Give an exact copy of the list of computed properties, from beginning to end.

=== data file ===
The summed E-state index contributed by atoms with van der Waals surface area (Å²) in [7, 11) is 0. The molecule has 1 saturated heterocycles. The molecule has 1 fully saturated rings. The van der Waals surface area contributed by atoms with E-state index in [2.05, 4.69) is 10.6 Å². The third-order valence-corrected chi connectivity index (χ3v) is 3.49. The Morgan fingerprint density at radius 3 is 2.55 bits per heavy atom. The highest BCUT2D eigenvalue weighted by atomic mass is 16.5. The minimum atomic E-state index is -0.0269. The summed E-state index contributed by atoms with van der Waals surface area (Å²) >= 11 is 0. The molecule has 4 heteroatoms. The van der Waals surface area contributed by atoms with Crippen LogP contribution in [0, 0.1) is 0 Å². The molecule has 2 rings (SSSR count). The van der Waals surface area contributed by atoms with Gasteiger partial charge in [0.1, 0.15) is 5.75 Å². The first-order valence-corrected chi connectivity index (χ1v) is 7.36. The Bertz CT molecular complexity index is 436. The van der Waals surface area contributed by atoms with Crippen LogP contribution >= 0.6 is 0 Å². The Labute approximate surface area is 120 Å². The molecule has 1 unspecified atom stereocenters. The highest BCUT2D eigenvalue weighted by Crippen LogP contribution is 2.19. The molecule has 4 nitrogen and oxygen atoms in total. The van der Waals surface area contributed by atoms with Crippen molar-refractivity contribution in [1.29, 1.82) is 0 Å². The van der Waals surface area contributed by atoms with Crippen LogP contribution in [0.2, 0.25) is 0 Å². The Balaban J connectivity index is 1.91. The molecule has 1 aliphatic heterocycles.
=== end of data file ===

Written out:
The summed E-state index contributed by atoms with van der Waals surface area (Å²) in [7, 11) is 0. The molecule has 1 saturated heterocycles. The molecule has 1 fully saturated rings. The van der Waals surface area contributed by atoms with E-state index in [2.05, 4.69) is 10.6 Å². The third-order valence-corrected chi connectivity index (χ3v) is 3.49. The Morgan fingerprint density at radius 3 is 2.55 bits per heavy atom. The highest BCUT2D eigenvalue weighted by atomic mass is 16.5. The minimum atomic E-state index is -0.0269. The summed E-state index contributed by atoms with van der Waals surface area (Å²) >= 11 is 0. The molecule has 4 heteroatoms. The van der Waals surface area contributed by atoms with Crippen LogP contribution in [0, 0.1) is 0 Å². The molecule has 2 rings (SSSR count). The van der Waals surface area contributed by atoms with Gasteiger partial charge in [0.1, 0.15) is 5.75 Å². The first-order valence-corrected chi connectivity index (χ1v) is 7.36. The Bertz CT molecular complexity index is 436. The van der Waals surface area contributed by atoms with Crippen LogP contribution >= 0.6 is 0 Å². The Labute approximate surface area is 120 Å². The molecule has 1 unspecified atom stereocenters. The highest BCUT2D eigenvalue weighted by Crippen LogP contribution is 2.19. The molecule has 4 nitrogen and oxygen atoms in total. The van der Waals surface area contributed by atoms with Crippen molar-refractivity contribution in [1.29, 1.82) is 0 Å². The van der Waals surface area contributed by atoms with Crippen LogP contribution in [0.2, 0.25) is 0 Å². The Balaban J connectivity index is 1.91. The molecule has 1 aliphatic heterocycles.